32nd Annual Meeting


October 29 – November 3, 2017
The Westin Charlotte
Charlotte, North Carolina, USA

Conference Chair:
Vivek G. Badami, Zygo Corporation


Lifetime Achievement Award

Professor Ekkard Brinksmeier

BrinksmeierThe Lifetime Achievement Award was conceived to honor particularly noteworthy contributions to the advancement of the discipline and/or Society over a career of service in precision engineering, and this year, ASPE is pleased to present this very special award to Professor Ekkard Brinksmeier for leadership in developing manufacturing technology and associated metrology over a broad range of fabrication processes for nearly 4 decades.

Professor Brinksmeier’s early seminal contributions in evaluation of surface integrity has been followed with continuing contributions over the intervening 35 years or so in the understanding of the effect of processes including grinding, hard turning and single point diamond turning on the near surface structure and properties of a variety of materials. At one extreme of the size scale of single point diamond machining, his group pioneered what we now know as the “slow slide servo” approach to manufacturing large off-axis aspherics by on-axis machining. At the other end of the spectrum, Brinksmeier’s group developed “micro-chiseling” to produce molds for replication of arrays of retroreflectors.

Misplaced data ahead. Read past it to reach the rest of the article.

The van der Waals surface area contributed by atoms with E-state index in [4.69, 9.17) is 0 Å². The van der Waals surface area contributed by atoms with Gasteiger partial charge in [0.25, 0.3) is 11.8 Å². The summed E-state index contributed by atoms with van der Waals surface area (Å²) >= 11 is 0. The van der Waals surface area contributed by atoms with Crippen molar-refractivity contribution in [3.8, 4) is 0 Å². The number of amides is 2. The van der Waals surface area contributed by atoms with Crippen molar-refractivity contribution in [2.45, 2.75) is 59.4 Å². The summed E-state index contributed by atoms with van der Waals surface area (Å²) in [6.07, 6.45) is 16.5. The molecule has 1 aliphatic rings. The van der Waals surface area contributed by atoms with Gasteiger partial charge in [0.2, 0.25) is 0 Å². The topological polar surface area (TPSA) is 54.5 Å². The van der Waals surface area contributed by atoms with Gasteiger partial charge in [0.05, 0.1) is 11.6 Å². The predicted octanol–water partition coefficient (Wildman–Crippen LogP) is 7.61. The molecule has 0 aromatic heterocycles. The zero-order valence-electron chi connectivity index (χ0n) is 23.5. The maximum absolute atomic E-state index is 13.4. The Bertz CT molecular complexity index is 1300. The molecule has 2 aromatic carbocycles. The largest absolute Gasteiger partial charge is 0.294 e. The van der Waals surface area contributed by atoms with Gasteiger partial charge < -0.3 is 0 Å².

For many, the high temperatures generated in fine grinding of hard steels was a limitation. For Brinksmeier’s group it was an opportunity. With appropriate control, this localized heat source could provide a combination of material removal and heat treatment – the birth of the concept of “grind-hardening.” Chemistry is established as one limitation on the materials that can be “diamond turned.” Some focused on the fundamental chemistry. Brinksmeier and his colleagues asked a different question; can we modify the surface chemistry to limit the chemical wear? The answer is “yes.”

Prof. Dr.-Ing. habil. Prof. h.c. Dr.-Ing. E.h. Ekkard Brinksmeier graduated from the University of Hannover, Germany. He received his Dr.-Ing. Degree in mechanical engineering in 1982 and worked as Chief Engineer from 1982-1992 at the Institute for Production Engineering and Machine Tools, IFW, Hannover University, Germany.

After finishing his habilitation (extra scientific thesis) in 1992 he became a Full Professor at the University of Bremen, Director of the IWT, Institute for Materials Science, and Director of the LFM, Laboratory for Precision Machining. His scientific interests and research areas lie in the field of advanced manufacturing processes with special focus in the areas of ultraprecision machining processes down to nanometer tolerances, process integration, the development of sensor integrated tools, research and development of advanced coolants in metal cutting, and the generation of functional surfaces by machining. He has been the coordinator of the Transregional DFG Collaborative Research Center SFB/TR4, “Process Chains for the Replication of Complex Optics” from 2001-2012. In 2014 he became the coordinator of a new established Collaborative Research Center SFB/TRR 136 “Process Signatures” which focuses on surface integrity and which involves participation of the universities of Bremen, Aachen, and Stillwater, Oklahoma, USA. He has published and co-authored more than 600 scientific papers and employs 30 scientific staff (Ph.D. candidates), most of them funded by third party projects.